1.       I came here from Miami.  Before that, I was in New Jersey.  My cultural inheritance is Enlightenment-based democracy, General Tao’s Chicken, the Cold War, cheeseburgers, salsa dancing, reciting the unconstitutional version of the Pledge of Allegiance daily for years, buying tamales from a cart next to the grocery, spaghetti with kielbasa, and the rest of the great American melting pot.  (Seriously, Polish sausage in Italian food?  Stark raving genius and classic US Northeast.) My heritage lies in Cuba and Puerto Rico and, through the steps of history, Spain, the Roman Empire, and ancient Greece.  Follow them back far enough, and the line of my ancestry passes through one of the various migrations out of East Africa, where Homo sapiens evolved from an earlier species of hominid.  In the fullness of billions, we go back to an explosive mix of chemical reactions that created self-replicating molecules out of an organic soup.  Those molecules encased themselves in various levels of structural complexity and became the riotous effusion of living things that fills our world.  Such is our origin.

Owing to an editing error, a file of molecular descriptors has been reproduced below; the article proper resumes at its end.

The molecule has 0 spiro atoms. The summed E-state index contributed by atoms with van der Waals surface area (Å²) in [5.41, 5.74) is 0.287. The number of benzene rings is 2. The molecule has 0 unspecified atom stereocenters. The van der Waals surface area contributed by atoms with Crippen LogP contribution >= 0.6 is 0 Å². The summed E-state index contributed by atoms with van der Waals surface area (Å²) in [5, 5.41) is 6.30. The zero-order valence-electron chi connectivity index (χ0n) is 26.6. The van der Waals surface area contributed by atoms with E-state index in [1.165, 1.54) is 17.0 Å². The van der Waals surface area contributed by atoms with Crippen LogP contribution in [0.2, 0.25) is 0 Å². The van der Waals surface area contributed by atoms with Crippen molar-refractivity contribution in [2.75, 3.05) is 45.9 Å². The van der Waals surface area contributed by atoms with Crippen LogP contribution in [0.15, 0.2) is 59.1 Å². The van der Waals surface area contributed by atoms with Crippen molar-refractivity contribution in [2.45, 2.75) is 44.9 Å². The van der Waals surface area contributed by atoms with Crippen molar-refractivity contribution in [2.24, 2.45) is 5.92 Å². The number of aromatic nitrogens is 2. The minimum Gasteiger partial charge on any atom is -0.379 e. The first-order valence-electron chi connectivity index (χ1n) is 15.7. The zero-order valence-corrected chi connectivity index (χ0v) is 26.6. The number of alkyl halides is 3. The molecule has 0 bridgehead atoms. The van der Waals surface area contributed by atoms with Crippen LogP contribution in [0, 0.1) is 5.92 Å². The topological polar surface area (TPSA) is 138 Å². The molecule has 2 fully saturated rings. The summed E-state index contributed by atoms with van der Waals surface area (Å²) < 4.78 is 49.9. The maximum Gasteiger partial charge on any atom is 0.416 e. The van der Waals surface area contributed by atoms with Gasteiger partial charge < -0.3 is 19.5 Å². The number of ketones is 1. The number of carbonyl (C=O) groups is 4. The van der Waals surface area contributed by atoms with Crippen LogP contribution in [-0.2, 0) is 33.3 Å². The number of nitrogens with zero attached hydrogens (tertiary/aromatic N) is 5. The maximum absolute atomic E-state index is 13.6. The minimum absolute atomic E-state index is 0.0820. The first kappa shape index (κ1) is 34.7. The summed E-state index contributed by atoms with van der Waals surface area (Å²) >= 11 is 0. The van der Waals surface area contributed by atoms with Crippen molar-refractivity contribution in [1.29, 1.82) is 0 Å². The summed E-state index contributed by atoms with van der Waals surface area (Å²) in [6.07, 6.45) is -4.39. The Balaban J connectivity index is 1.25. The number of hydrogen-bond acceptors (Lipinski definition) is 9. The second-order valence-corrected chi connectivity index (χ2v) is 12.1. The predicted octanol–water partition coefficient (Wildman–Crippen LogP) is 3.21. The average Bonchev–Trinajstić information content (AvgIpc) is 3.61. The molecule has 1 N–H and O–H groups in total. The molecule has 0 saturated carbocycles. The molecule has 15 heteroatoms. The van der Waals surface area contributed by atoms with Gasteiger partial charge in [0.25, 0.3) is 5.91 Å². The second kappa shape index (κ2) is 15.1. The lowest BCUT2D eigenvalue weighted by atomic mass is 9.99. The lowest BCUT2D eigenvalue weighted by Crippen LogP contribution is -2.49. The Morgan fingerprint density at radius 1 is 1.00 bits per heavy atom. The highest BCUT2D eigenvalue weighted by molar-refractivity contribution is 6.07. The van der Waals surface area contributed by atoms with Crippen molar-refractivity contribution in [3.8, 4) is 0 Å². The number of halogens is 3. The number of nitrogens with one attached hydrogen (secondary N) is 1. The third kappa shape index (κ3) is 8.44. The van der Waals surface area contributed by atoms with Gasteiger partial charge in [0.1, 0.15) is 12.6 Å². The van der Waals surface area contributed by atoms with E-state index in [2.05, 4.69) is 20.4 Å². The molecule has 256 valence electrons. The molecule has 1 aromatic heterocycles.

2.       Purpose is what we make it.  We were not “put here” by some outside agency to fulfill its goals.  We simply exist, and do with that incontrovertible fact what we can and what we will.  We find our own meaning and our own fulfillment.
3.       See above.
4.       Well, justice and fairness.  Those basic notions are built into our instinctive mental frameworks, shared to various degrees with other primates and even with other social animals.  They form the core of any ethical framework worthy of the name, and lead to far greater human flourishing than mere submission to authority, submission to imaginary authority, or the various other systems humankind has passed off as “ethics.”